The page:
“The price for your glory is their suffering!”
For most of us, hearing the name “Martin Scorsese” leads to iconic wiseguys, rock and roll, and Robert De Niro/Leonardo DiCaprio movies dancing into our mind’s eye. Further down the list of Marty-related things — probably even below Scorsese’s real-life film preservation work — but no less crucial to appreciating the director’s filmography is the role that faith has played in his personal and professional lives. The most obvious manifestations are the three religious epics Scorsese has directed, including his latest film Silence.
Silence largely takes place in mid-17th century Japan, a time and place where Christianity was outlawed. Fathers Sebastiao Rodrigues (Andrew Garfield) and Francisco Garupe (Adam Driver) are a pair of Portuguese Jesuit priests who receive word that their mentor Father Cristovao Ferreira (Liam Neeson) has renounced his faith. The film opens with the impending torture of Father Ferreira and others in Japan, who are implored by shogunate to publicly abandon Christianity. Rodrigues and Garupe refuse to believe the rumor that Ferreira has renounced his faith and is living as a Japanese man.
To get to the truth and clear Father Ferreira’s name, the pair set out on a dangerous two-man mission to Japan. They are intermittently guided by Kichijiro (Yosuke Kubozaka), an alcoholic fisherman who has his own complicated relationship with Christianity. Once Rodrigues and Garupe arrive in Japan, they find a country whose Christian population has been violently driven underground. As a result, the two priests face great peril — and bring serious danger to those around them — to try and save a man who might not even need saving.
The movie is based on Shusaku Endo’s 1966 novel of the same name and contains an effective element of mystery early on. I mean, Rodrigues and Garupe don’t even know if Ferreira is still alive, and their dangerous odyssey into an otherworldly strange land also reminded me of Apocalypse Now. Of course, Silence is more of a direct descendant to 1988’s The Last Temptation of Christ and 1997’s Kundun, the two faith-focused dramas Scorsese previously directed. (The filmmaker has repeatedly talked about his desire to become a priest while he was in high school…before falling in love with cinema.)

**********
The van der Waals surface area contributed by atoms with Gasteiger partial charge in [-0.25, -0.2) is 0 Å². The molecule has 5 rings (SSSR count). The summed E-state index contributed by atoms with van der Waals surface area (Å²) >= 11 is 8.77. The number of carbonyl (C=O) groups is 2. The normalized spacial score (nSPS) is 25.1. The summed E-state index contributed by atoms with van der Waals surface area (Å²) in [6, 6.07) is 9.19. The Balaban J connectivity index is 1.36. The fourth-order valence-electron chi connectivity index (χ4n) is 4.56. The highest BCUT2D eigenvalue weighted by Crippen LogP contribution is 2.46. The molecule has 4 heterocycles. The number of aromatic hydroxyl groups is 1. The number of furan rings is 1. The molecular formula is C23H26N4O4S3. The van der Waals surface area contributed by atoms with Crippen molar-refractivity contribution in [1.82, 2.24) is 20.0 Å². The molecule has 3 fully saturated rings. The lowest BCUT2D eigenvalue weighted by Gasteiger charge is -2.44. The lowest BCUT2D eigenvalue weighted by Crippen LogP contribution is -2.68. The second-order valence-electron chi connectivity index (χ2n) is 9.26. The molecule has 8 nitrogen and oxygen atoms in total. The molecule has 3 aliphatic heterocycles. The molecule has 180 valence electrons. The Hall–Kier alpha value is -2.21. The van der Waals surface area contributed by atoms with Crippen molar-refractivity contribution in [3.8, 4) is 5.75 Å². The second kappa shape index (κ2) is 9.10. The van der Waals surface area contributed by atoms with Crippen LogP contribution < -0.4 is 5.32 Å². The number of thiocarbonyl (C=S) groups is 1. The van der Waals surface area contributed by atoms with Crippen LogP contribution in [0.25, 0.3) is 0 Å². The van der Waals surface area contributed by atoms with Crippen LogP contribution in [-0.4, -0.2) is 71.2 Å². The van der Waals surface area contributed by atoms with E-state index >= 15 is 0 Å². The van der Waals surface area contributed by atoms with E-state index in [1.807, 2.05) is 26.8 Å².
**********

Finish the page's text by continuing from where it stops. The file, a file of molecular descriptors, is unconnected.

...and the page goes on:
“I pray, but I am lost. Am I just praying to silence?”
The story of Silence is simple and straightforward by design; the idea is for the movie’s “plot” to spur thought and discussion about complex topics like religious persecution and the nature of faith. The latter topic is the heart of this film for a variety of reasons. The more literal interpretation relates to the notion that Japanese Christians were forced to pray and worship in silence. But in a broader sense, the movie deserves praise for tackling the tricky business of faith: are the Jesuit priests behaving selfishly by letting others suffer in their stead? Is it selfish to occasionally demand a sign from God to indicate that the devotion and sacrifice of His believers is justified?
These are compelling and riveting questions. Where I personally struggle with Silence is that I’m not exactly sure how much of that is inherently a part of Endo’s novel vs. what Scorsese (who, to be fair, also co-wrote the screenplay with Jay Cocks and deserves credit for preserving the source material) brought to the table as a filmmaker. As I mentioned before, the story of Silence is elegant in its simplicity; however, the 160 minute running time means the film occasionally meanders and lingers. (You can feel the director becoming as intoxicated by his exotic surroundings as the Jesuit missionaries.) Sometimes it’s to great effect — including a brutally clinical and prolonged torture sequence involving crucifixions by the sea — but there are a couple of stetches that feel either repetitive or inessential.